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Comment: Save the suspense (Score 4, Informative) 39

by jbmartin6 (#48364031) Attached to: First Victims of the Stuxnet Worm Revealed
Why is the summary being coy about the first thing anyone will ask upon reading it? That is pointless. Here:

It took us a long time to establish what organization it really was, but ultimately we succeeded in identifying it with a high degree of certainty. It is called Foolad Technic Engineering Co (FIECO). It is an Iranian company with headquarters in Isfahan. The company creates automated systems for Iranian industrial facilities (mostly those producing steel and power) and has over 300 employees. The company is directly involved with industrial control systems.

Comment: Re:CYA (Score 2) 127

I'm not so sure that armoring POS systems is the cheaper option. Sure there are a myriad of things that can be done, but how effective are they likely to be? Even a company like RSA got breached, and their seed database was armored pretty well until reality pried it open. Ultimately the underlying issue will remain, which is that "shared secret" is an oxymoron. As long as the payment is verified by shared information someone will find a way to steal and use the shared information. After all, retailers can't just seal the information in a box and never access it, they need to use it. And thieves will just access it the same way the retailer does.

Comment: There is a case to be made (Score 1) 231

by jbmartin6 (#48353847) Attached to: Canadian Police Recommend Ending Anonymity On the Internet
Just think of all the death threats and so on we wouldn't have to deal with without anonymity. And of course all the other sorts of attacks. The problem is, 'no anonymity' depends on the government being completely trustworthy. Which of course it isn't, even in Canada. If this plan were enacted, its main use would no doubt be to suppress criticism of the police.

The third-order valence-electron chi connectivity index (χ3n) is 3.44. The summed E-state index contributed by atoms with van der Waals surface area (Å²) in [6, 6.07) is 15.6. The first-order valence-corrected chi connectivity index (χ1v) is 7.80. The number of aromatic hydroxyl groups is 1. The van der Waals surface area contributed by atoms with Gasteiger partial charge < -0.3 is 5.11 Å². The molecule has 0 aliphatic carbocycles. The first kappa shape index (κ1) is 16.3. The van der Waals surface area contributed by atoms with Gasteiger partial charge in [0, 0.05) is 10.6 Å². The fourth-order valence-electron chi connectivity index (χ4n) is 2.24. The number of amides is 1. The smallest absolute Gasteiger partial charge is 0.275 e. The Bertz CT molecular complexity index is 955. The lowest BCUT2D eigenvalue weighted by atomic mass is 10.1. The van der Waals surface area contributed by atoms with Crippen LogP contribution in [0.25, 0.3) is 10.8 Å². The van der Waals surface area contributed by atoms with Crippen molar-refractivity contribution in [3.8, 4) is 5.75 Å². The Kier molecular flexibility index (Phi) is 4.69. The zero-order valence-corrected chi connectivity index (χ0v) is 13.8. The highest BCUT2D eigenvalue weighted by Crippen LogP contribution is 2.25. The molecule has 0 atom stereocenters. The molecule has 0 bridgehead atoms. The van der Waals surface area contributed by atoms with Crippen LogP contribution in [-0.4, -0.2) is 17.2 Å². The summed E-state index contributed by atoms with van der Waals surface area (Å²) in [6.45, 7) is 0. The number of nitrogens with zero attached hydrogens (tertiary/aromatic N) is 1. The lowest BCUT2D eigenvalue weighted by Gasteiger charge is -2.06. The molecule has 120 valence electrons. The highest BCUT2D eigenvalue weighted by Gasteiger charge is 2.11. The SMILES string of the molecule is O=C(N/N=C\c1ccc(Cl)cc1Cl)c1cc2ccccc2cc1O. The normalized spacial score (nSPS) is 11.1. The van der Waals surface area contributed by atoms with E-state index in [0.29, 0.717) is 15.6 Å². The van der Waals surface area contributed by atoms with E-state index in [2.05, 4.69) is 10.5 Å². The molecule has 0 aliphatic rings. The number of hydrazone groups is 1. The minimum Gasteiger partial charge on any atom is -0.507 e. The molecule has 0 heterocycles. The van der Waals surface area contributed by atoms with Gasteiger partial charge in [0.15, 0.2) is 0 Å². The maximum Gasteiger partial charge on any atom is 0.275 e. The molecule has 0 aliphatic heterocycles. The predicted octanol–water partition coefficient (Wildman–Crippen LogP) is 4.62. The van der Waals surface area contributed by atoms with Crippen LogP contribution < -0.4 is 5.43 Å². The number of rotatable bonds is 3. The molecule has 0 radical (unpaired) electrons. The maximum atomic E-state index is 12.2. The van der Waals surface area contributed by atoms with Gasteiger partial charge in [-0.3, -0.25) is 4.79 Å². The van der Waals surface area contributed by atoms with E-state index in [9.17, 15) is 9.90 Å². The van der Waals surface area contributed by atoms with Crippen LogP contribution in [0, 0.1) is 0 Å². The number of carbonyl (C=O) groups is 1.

Comment: Re:Why does it matter ? (Score 3, Insightful) 112

by jbmartin6 (#48345013) Attached to: Amazon's Echo Chamber
OK fair enough, let me take a stab at it. TFA was a piece of junk. Much like a Facebook post, it is a series of assertions without any substance. The author claims "customers have been pushing back" and provides no details. He says the hardware and software are crappy and 'unfashionable', and again provides no details. For all I can tell he is the only one who thinks so. "No one makes money selling media for consumption anymore. That market is quickly and brutally dying." is another example. Again, no details. Now, if the author were someone with an established reputation or a track record, or had a lot of karma, we might accept it on that basis.

Comment: Re:Terrible (Score 1) 430

by jbmartin6 (#48309335) Attached to: Russia Takes Down Steve Jobs Memorial After Apple's Tim Cook Comes Out
No specific biological etiology is not the same thing as 'not biological in origin.' All that means is no specific set of genes or whatever have been identified. Since homosexuality has been documented in hundreds of animal species, I think there is sufficient evidence for a biological origin. Perhaps there are cases where it is choice rather than nurture, humans can be pretty diverse, but it beggars the imagination to think all those animals are choosing to be homosexual.

Comment: A clever omission (Score 1) 228

by jbmartin6 (#48309123) Attached to: New GCHQ Chief Says Social Media Aids Terrorists
What he doesn't mention is that the existing powers of the government(s) are already more than sufficient. In cases where there is good reason to watch someone, the processes existed even before the attacks on the US. If one reads the US Congress report on the 9/11 attacks, it is striking to see how much these guys were already under surveillance. There is no example of 'we had a viable suspect and some legal barrier kept us from closing the case'. And the Boston Marathon bombings showed us how useful the global Internet surveillance has been. In other words, Mr Hannigan and his ilk don't need any more power. The existing powers are demonstrably more than sufficient. The fact that they keep asking for more power tells us more about them than about the threat of terrorists.

The trouble with opportunity is that it always comes disguised as hard work. -- Herbert V. Prochnow

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